In this post we discuss the differences between Lab Data, Field Data & Origin Summary data which are necessary in order to analyse Core Web Vitals data to improve user experience and organic rankings.
Google’s Core Web Vitals metrics have been designed to help companies see how their websites compare to their competitors in term of page experience for users. They provide interesting data that will allow companies to see what their website might be doing wrong, and what it might be doing right in terms of how users experience the site. Since these metrics also impact organic search rankings and visibility it is important a website passes the test both to drive traffic to the website and then to turn those visitors into customers.
Core Web Vitals are essentially 3 metrics to assess how fast a web page loads, how quickly it becomes visually stable and how quicky a visitor can interact with it e.g. by clicking a button.
You can read and download our Core Web Vitals Guide here.
And here is a summary of the 3 metrics:
When a website has a low score in any of the 3 metrics then there is a good chance that there are issues with the website that a business should be addressing. Fixing these issues can help boost rankings on search engines. Perhaps even more importantly, it can also provide any visitors to a site with a user experience that is better than on competitors’ websites.
The 3 Core Web Vitals metrics became part of the algorithm that Google uses for rankings in June 2021. Therefore, if you haven’t already had a good look at your Core Web Vitals it really is time to do so. Google applies a traffic light score for each of the 3 metrics depending on different values and units as shown below:
It is simple to check the metrics in Google Search Console(see our guide for more details) but Google also reports more detailed data and it is important to understand how to interpret that data to ensure any issues are fully resolved.
Lab Data, Field Data & Origin Summary Explained
If you are looking to assess your Core Web Vitals, then you need to ensure that you have the best tools for the job. Google Search Console and PageSpeed insights are great for assessing the performance of your website against the Core Web Vitals tests. But it is important that you understand exactly what you are doing. This is because some of the terminology that is used in these tools can be confusing.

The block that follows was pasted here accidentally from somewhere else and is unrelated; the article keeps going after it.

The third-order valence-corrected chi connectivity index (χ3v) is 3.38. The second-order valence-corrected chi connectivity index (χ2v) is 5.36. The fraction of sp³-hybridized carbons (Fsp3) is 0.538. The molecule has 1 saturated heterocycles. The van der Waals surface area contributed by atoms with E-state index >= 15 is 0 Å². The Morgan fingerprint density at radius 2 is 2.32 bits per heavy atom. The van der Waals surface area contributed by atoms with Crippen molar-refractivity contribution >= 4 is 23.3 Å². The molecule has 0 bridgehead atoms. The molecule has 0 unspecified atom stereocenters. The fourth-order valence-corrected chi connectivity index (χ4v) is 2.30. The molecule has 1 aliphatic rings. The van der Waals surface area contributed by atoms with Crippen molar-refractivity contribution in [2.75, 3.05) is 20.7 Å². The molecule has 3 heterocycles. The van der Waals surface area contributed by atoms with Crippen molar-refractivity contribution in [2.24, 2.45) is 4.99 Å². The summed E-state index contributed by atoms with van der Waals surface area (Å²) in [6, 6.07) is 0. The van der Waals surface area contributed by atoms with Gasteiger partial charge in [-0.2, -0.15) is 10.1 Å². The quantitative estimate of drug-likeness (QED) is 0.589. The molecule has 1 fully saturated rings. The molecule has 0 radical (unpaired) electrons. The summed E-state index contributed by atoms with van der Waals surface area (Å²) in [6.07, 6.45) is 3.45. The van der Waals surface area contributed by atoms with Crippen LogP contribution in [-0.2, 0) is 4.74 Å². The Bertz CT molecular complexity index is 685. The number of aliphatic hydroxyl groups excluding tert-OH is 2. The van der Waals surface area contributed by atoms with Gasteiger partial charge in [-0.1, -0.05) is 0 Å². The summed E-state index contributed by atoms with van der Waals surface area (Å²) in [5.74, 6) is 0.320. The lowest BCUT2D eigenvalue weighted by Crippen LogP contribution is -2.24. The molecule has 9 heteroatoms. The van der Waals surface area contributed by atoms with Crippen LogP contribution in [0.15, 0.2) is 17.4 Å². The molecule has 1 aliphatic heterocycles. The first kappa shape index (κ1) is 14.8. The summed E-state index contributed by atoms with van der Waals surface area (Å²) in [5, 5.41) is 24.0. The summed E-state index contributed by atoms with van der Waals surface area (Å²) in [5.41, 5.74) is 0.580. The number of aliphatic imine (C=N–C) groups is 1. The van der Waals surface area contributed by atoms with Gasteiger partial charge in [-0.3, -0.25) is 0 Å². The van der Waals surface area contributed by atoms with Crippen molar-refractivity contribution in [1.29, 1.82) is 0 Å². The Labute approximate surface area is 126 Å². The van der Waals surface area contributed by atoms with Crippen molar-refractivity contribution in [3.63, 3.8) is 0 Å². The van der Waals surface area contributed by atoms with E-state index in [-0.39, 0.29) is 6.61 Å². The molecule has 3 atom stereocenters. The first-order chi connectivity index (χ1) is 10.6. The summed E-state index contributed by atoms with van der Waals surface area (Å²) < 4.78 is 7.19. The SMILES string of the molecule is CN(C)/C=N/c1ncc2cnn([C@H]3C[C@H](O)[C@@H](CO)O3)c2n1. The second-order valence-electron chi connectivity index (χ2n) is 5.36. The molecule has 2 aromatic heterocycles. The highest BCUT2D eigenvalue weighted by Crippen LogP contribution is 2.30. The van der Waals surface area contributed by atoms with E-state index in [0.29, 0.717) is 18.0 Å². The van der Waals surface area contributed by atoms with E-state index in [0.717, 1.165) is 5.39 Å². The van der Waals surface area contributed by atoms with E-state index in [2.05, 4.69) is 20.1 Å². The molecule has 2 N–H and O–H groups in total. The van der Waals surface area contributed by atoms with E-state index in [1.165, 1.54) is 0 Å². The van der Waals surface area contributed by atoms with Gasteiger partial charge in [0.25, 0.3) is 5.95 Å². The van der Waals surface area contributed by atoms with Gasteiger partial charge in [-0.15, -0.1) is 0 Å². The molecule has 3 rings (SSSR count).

One of the more popular questions that many people who are about to undertake a Core Web Vitals assessment ask is “what are the differences between field data, lab data and origin summary?”
Read on as we look to explain what each of these means and more importantly what the differences are.
What is field data?
Field data is essentially used to help a company understand they type of audience that they might be reaching. These data are recorded by browsers as a result of real-world usage that takes place on any given website.
Field data is necessary because it is this that Google uses to create what is referred to as the “page experience ranking factor.” The information collected under the bracket of field data is normally better than that related to any lab data scores for exactly the same page on any website. As a grouping, the information that is gathered under the heading of field data should be more stable over time. A location or IP address, for example, doesn’t change. You can refine the information that you collect, but the core elements should remain the same.
Web browsers need to have permission if they are going to transmit any type of scores. Field data is collected and then sent so it can be used by PSI, any tools dedicated to Core Web Vitals or by those who are involved in the writing of JavaScrips related to Core Web Vitals for websites.